Now that we’ve gone over the basics of landlord insurance vs homeowners insurance, let’s move on to their specific details, which separate them from each other.
1. Landlord insurance covers your rental properties, whereas homeowners insurance covers your primary property of residence.
Homeowners insurance protects the primary residence of the homeowner. The coverage of the homeowners insurance is comprehensive: it includes pretty much everything that the policy contract doesn’t specifically state as excluded. Damages caused by sudden events, accidents, burst pipes, vandalism, break-ins, lightning strikes, fire, severe snow, wind, and rain are generally included in the coverage of homeowners insurance.
On the other hand, landlord insurance can cover a property regardless of whether or not the landlord resides there. This type of policy is customized to protect the rental properties of the landlords, and hence, covers almost everything that the landlord owns or is responsible for replacing/repairing following an incident included in the coverage. In addition to those perils and events that homeowners insurance covers, landlord insurance also covers accidental damage caused by the lessee.
2. Personal properties are not included in landlord insurance coverage, whereas they typically are included in homeowners insurance coverage.
Homeowners own both the property and its interior components. Since replacing all the furniture that’s damaged due to an accident or peril would be excessively expensive, homeowners insurance covers the repurchasing of these items, so long as the said event is covered.
Landlords, on the other hand, typically own the property but not the interior components of it. Therefore, the protection by landlord insurance is limited to the property structure to not overcomplicate the costs. To cover such damage to furniture and the like, the tenants can get renters insurance. If the property is furnished by the landlord, on the other hand, the coverage of the interior properties can be added to the landlord insurance policy for an additional fee.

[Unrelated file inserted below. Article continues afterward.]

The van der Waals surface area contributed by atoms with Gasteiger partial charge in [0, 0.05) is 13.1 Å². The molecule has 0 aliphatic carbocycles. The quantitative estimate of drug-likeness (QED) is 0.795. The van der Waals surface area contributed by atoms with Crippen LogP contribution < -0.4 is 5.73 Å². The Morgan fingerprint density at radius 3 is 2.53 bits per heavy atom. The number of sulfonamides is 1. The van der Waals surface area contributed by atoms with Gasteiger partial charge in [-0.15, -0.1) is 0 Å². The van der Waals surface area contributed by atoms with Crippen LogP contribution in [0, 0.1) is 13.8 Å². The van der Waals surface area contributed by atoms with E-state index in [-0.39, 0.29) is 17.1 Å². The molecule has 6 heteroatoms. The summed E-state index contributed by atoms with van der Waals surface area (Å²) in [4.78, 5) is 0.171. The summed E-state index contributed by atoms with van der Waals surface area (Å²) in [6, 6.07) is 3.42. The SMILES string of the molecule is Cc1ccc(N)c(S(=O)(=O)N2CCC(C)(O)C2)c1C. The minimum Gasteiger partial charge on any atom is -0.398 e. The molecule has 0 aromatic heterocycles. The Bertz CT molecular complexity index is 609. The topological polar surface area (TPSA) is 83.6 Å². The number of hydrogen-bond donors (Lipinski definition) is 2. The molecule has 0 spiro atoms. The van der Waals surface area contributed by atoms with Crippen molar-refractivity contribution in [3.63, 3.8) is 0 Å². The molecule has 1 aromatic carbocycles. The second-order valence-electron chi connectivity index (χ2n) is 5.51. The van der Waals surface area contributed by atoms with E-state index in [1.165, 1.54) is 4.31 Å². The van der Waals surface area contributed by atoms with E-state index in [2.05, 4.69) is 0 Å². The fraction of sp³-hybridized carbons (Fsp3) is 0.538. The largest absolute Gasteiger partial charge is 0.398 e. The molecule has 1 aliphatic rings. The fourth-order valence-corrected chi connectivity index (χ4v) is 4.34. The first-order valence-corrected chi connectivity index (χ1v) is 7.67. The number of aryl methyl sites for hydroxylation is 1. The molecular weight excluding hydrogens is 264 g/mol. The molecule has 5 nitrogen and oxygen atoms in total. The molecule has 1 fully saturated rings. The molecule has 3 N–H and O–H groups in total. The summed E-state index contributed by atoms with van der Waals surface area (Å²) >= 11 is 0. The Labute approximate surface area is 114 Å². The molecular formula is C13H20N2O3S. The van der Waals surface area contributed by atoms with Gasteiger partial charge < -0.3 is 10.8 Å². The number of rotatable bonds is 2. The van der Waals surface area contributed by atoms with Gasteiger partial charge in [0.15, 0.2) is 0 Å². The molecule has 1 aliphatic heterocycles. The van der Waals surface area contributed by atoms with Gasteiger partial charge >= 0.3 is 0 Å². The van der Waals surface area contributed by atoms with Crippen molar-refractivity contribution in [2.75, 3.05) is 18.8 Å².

3. Landlord insurance covers rent losses deriving from perils included in the coverage, while homeowners insurance typically includes loss-of-use.
The type of coverage as to the period a property is uninhabitable due to a covered incident varies depending on the insurance type. While homeowners insurance covers the temporary residence and meal expenses of the tenant in case they have to move out for a while due to immense damage following a covered peril, landlord insurance tends to cover the rent loss of the landlord instead of the needs of the tenant. Some further extensive landlord insurance policies even cover the payment for the rent the tenant fails to deliver.
Landlord Insurance vs Homeowners Insurance: Conclusion
Although the most significant characteristics and the general priorities of landlord and homeowners insurance policies resemble one another, they show some crucial nuances. Picking the right insurance policy type for your property and supporting it with add-ons come in handy in case an accident or a peril damages your house, resulting in the emergence of unexpected and heavy costs.